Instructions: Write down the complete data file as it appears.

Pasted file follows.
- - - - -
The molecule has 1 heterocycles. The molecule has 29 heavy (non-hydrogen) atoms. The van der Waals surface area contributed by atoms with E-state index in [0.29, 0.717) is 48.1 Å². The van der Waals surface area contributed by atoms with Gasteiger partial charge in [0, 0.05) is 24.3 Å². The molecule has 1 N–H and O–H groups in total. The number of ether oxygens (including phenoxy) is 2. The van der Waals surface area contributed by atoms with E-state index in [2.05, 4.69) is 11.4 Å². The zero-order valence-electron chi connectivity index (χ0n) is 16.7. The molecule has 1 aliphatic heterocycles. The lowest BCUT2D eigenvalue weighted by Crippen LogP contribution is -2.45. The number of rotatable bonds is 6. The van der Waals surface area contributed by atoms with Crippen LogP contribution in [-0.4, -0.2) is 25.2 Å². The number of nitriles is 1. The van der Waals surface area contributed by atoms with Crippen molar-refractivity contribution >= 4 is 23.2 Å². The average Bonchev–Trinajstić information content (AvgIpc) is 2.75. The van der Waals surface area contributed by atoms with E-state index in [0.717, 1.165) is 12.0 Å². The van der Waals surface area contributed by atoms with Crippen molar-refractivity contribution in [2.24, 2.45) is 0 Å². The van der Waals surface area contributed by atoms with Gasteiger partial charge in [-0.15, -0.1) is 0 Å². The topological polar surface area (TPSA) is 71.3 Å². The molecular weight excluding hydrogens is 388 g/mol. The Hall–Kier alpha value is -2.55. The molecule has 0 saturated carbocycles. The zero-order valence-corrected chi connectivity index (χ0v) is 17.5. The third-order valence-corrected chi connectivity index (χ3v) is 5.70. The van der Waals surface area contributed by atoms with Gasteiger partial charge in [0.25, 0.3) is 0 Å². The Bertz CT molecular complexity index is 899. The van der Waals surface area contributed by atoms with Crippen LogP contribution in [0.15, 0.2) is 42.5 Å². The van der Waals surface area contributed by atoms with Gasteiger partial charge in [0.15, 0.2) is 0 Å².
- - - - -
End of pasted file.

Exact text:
The molecule has 1 heterocycles. The molecule has 29 heavy (non-hydrogen) atoms. The van der Waals surface area contributed by atoms with E-state index in [0.29, 0.717) is 48.1 Å². The van der Waals surface area contributed by atoms with Gasteiger partial charge in [0, 0.05) is 24.3 Å². The molecule has 1 N–H and O–H groups in total. The number of ether oxygens (including phenoxy) is 2. The van der Waals surface area contributed by atoms with E-state index in [2.05, 4.69) is 11.4 Å². The zero-order valence-electron chi connectivity index (χ0n) is 16.7. The molecule has 1 aliphatic heterocycles. The lowest BCUT2D eigenvalue weighted by Crippen LogP contribution is -2.45. The number of rotatable bonds is 6. The van der Waals surface area contributed by atoms with Crippen LogP contribution in [-0.4, -0.2) is 25.2 Å². The number of nitriles is 1. The van der Waals surface area contributed by atoms with Crippen molar-refractivity contribution >= 4 is 23.2 Å². The average Bonchev–Trinajstić information content (AvgIpc) is 2.75. The van der Waals surface area contributed by atoms with E-state index in [0.717, 1.165) is 12.0 Å². The van der Waals surface area contributed by atoms with Crippen molar-refractivity contribution in [2.24, 2.45) is 0 Å². The van der Waals surface area contributed by atoms with Gasteiger partial charge in [-0.15, -0.1) is 0 Å². The topological polar surface area (TPSA) is 71.3 Å². The molecular weight excluding hydrogens is 388 g/mol. The Hall–Kier alpha value is -2.55. The molecule has 0 saturated carbocycles. The zero-order valence-corrected chi connectivity index (χ0v) is 17.5. The third-order valence-corrected chi connectivity index (χ3v) is 5.70. The van der Waals surface area contributed by atoms with Gasteiger partial charge in [0.25, 0.3) is 0 Å². The Bertz CT molecular complexity index is 899. The van der Waals surface area contributed by atoms with Crippen LogP contribution in [0.15, 0.2) is 42.5 Å². The van der Waals surface area contributed by atoms with Gasteiger partial charge in [0.15, 0.2) is 0 Å².